“I am so proud of my little country church and their heart for mission and ministry. They are good people who want to be the church and serve Jesus wherever and whenever they can. I give thanks to God for them and for the gift of my appointment there,” Harvey exclaimed.

“Our prayer is to continue to serve our community where we are planted in any way that we can. May God be praised.”

What is YOUTH 2015?

By Audrey Wilder, Director of Young People's Ministry

YOUTH 2015 is the national gathering for United Methodist youth groups and their leaders. It happens every four years. YOUTH 2015 will be from June 24-28, 2015, in Orlando, Fla. This event has happened since 1988 in the UMC, and the speakers, activities, and artists have always carried a distinctively Wesleyan and United Methodist tone. The theme for YOUTH 2015 is ‘Go On’ – grounded in both Scripture and several of John Wesley’s sermons.

Groups who come to YOUTH 2015 will participate in acts of piety and mercy (means of grace) during the event. Participants will be inspired to continue doing acts of piety and mercy at their home churches and in their communities based on what they experience at YOUTH 2015.

Every evening at YOUTH 2015 will host a worship concert in the big room at Marriott World Center. Moving messages and song with a focus on John Wesley’s means of grace as a set of actions that help us go on to transform ourselves and the world. Wayne Kerr Band is with us all week as the house band, with all other artists participating in worship and late night activities other nights of the event.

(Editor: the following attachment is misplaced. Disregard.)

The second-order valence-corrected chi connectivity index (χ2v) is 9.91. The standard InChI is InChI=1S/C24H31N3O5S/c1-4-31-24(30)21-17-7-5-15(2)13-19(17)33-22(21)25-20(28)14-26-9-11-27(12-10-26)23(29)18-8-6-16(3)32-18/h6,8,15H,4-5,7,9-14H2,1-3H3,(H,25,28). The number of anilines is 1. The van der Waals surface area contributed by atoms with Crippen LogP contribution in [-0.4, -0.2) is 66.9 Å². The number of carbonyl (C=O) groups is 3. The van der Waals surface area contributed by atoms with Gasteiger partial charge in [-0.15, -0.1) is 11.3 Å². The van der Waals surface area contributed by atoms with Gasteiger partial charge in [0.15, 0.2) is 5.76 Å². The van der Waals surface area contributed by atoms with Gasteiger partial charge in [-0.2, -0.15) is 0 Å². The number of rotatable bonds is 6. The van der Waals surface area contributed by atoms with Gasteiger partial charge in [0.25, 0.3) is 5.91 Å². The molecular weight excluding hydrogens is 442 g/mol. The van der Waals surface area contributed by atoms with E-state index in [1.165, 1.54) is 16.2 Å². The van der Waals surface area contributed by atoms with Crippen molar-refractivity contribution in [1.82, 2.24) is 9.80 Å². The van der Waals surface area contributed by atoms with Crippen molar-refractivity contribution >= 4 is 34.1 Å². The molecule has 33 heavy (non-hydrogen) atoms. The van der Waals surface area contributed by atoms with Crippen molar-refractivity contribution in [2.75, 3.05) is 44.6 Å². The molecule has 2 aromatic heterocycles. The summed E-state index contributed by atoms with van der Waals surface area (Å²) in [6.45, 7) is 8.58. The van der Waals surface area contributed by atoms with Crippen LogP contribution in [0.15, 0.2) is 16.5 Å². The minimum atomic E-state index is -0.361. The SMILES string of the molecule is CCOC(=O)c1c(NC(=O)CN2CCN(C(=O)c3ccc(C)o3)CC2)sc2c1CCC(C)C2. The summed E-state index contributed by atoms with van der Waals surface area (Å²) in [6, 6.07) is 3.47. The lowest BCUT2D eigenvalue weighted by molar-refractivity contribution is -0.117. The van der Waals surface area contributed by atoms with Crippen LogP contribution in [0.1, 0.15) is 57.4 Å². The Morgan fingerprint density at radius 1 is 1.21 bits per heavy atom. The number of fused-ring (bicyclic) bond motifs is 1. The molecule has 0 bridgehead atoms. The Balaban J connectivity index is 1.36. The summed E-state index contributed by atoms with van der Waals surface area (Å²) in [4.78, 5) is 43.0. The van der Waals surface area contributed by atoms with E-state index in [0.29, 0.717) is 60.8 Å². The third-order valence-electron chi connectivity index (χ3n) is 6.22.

Youth Leaders can register their youth at from now until the end of May, 2015. The base price includes sleeping four to a room, buffet-style dinners on June 25, 26, and 27, and all YOUTH 2015 programming. The best prices for registration are happening now, so get yourself and your group into the registration system.

Getting There
The Susquehanna Conference Young People’s Ministry has chartered a private bus to take youth groups from our conference to Orlando for Y15. There are 52 seats on the bus, and ticket purchasing will remain open until May 31. This will be the cheapest and easiest way to transport your group to Orlando for this must- attend event.